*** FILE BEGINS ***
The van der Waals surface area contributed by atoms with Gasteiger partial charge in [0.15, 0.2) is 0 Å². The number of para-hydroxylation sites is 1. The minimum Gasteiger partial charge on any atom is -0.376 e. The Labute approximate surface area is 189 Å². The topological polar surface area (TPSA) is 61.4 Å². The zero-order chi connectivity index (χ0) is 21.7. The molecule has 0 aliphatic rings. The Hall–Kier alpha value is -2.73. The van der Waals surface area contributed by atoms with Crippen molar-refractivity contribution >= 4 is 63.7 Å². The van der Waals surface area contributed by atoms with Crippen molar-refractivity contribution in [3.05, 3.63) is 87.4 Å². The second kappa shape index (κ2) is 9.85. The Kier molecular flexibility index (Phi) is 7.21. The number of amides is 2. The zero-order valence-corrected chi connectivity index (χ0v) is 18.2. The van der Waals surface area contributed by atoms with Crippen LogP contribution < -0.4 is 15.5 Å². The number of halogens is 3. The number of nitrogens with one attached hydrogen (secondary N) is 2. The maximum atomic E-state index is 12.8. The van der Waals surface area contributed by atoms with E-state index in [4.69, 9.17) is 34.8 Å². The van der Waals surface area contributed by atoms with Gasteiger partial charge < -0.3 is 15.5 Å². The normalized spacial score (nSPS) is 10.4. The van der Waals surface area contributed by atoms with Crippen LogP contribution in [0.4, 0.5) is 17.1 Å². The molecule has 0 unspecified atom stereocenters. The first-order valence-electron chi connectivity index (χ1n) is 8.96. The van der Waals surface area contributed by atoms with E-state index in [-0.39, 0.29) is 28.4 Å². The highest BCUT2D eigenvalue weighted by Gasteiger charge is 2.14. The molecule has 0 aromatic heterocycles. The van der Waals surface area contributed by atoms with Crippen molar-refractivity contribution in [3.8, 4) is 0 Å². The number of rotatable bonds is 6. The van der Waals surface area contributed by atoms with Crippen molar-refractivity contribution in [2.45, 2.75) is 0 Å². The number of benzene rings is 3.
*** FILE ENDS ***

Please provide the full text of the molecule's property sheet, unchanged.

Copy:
The van der Waals surface area contributed by atoms with Gasteiger partial charge in [0.15, 0.2) is 0 Å². The number of para-hydroxylation sites is 1. The minimum Gasteiger partial charge on any atom is -0.376 e. The Labute approximate surface area is 189 Å². The topological polar surface area (TPSA) is 61.4 Å². The zero-order chi connectivity index (χ0) is 21.7. The molecule has 0 aliphatic rings. The Hall–Kier alpha value is -2.73. The van der Waals surface area contributed by atoms with Crippen molar-refractivity contribution >= 4 is 63.7 Å². The van der Waals surface area contributed by atoms with Crippen molar-refractivity contribution in [3.05, 3.63) is 87.4 Å². The second kappa shape index (κ2) is 9.85. The Kier molecular flexibility index (Phi) is 7.21. The number of amides is 2. The zero-order valence-corrected chi connectivity index (χ0v) is 18.2. The van der Waals surface area contributed by atoms with Crippen LogP contribution < -0.4 is 15.5 Å². The number of halogens is 3. The number of nitrogens with one attached hydrogen (secondary N) is 2. The maximum atomic E-state index is 12.8. The van der Waals surface area contributed by atoms with E-state index in [4.69, 9.17) is 34.8 Å². The van der Waals surface area contributed by atoms with Gasteiger partial charge < -0.3 is 15.5 Å². The normalized spacial score (nSPS) is 10.4. The van der Waals surface area contributed by atoms with Crippen LogP contribution in [0.4, 0.5) is 17.1 Å². The molecule has 0 unspecified atom stereocenters. The first-order valence-electron chi connectivity index (χ1n) is 8.96. The van der Waals surface area contributed by atoms with E-state index in [-0.39, 0.29) is 28.4 Å². The highest BCUT2D eigenvalue weighted by Gasteiger charge is 2.14. The molecule has 0 aromatic heterocycles. The van der Waals surface area contributed by atoms with Crippen molar-refractivity contribution in [3.8, 4) is 0 Å². The number of rotatable bonds is 6. The van der Waals surface area contributed by atoms with Crippen molar-refractivity contribution in [2.45, 2.75) is 0 Å². The number of benzene rings is 3.